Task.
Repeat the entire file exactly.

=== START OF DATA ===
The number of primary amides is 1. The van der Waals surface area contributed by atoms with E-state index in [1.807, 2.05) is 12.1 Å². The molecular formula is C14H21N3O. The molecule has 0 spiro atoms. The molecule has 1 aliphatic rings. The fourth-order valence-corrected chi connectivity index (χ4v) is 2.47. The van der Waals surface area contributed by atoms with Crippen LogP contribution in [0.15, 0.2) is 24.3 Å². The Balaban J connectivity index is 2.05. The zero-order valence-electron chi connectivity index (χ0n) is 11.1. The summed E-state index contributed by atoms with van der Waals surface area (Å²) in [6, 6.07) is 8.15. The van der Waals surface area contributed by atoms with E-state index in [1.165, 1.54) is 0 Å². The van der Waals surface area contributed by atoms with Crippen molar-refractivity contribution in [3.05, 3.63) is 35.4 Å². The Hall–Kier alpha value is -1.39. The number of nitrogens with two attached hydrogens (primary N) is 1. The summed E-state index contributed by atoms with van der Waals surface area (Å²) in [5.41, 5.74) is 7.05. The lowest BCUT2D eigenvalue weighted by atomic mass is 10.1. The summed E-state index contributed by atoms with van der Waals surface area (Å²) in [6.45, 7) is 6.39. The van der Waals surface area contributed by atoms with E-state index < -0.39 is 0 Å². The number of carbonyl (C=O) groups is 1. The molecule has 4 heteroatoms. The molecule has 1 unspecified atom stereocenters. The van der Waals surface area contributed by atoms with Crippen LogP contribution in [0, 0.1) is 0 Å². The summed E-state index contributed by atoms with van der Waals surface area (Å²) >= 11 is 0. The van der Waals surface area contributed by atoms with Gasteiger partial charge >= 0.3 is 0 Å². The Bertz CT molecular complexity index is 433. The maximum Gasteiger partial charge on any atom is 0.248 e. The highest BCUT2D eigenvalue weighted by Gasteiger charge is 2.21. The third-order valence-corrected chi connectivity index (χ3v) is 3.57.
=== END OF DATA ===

The number of primary amides is 1. The van der Waals surface area contributed by atoms with E-state index in [1.807, 2.05) is 12.1 Å². The molecular formula is C14H21N3O. The molecule has 0 spiro atoms. The molecule has 1 aliphatic rings. The fourth-order valence-corrected chi connectivity index (χ4v) is 2.47. The van der Waals surface area contributed by atoms with Crippen LogP contribution in [0.15, 0.2) is 24.3 Å². The Balaban J connectivity index is 2.05. The zero-order valence-electron chi connectivity index (χ0n) is 11.1. The summed E-state index contributed by atoms with van der Waals surface area (Å²) in [6, 6.07) is 8.15. The van der Waals surface area contributed by atoms with E-state index in [1.165, 1.54) is 0 Å². The van der Waals surface area contributed by atoms with Crippen molar-refractivity contribution in [3.05, 3.63) is 35.4 Å². The Hall–Kier alpha value is -1.39. The number of nitrogens with two attached hydrogens (primary N) is 1. The summed E-state index contributed by atoms with van der Waals surface area (Å²) in [5.41, 5.74) is 7.05. The lowest BCUT2D eigenvalue weighted by atomic mass is 10.1. The summed E-state index contributed by atoms with van der Waals surface area (Å²) in [6.45, 7) is 6.39. The van der Waals surface area contributed by atoms with E-state index < -0.39 is 0 Å². The number of carbonyl (C=O) groups is 1. The molecule has 4 heteroatoms. The molecule has 1 unspecified atom stereocenters. The van der Waals surface area contributed by atoms with Crippen LogP contribution in [0, 0.1) is 0 Å². The summed E-state index contributed by atoms with van der Waals surface area (Å²) >= 11 is 0. The van der Waals surface area contributed by atoms with Gasteiger partial charge >= 0.3 is 0 Å². The Bertz CT molecular complexity index is 433. The maximum Gasteiger partial charge on any atom is 0.248 e. The highest BCUT2D eigenvalue weighted by Gasteiger charge is 2.21. The third-order valence-corrected chi connectivity index (χ3v) is 3.57.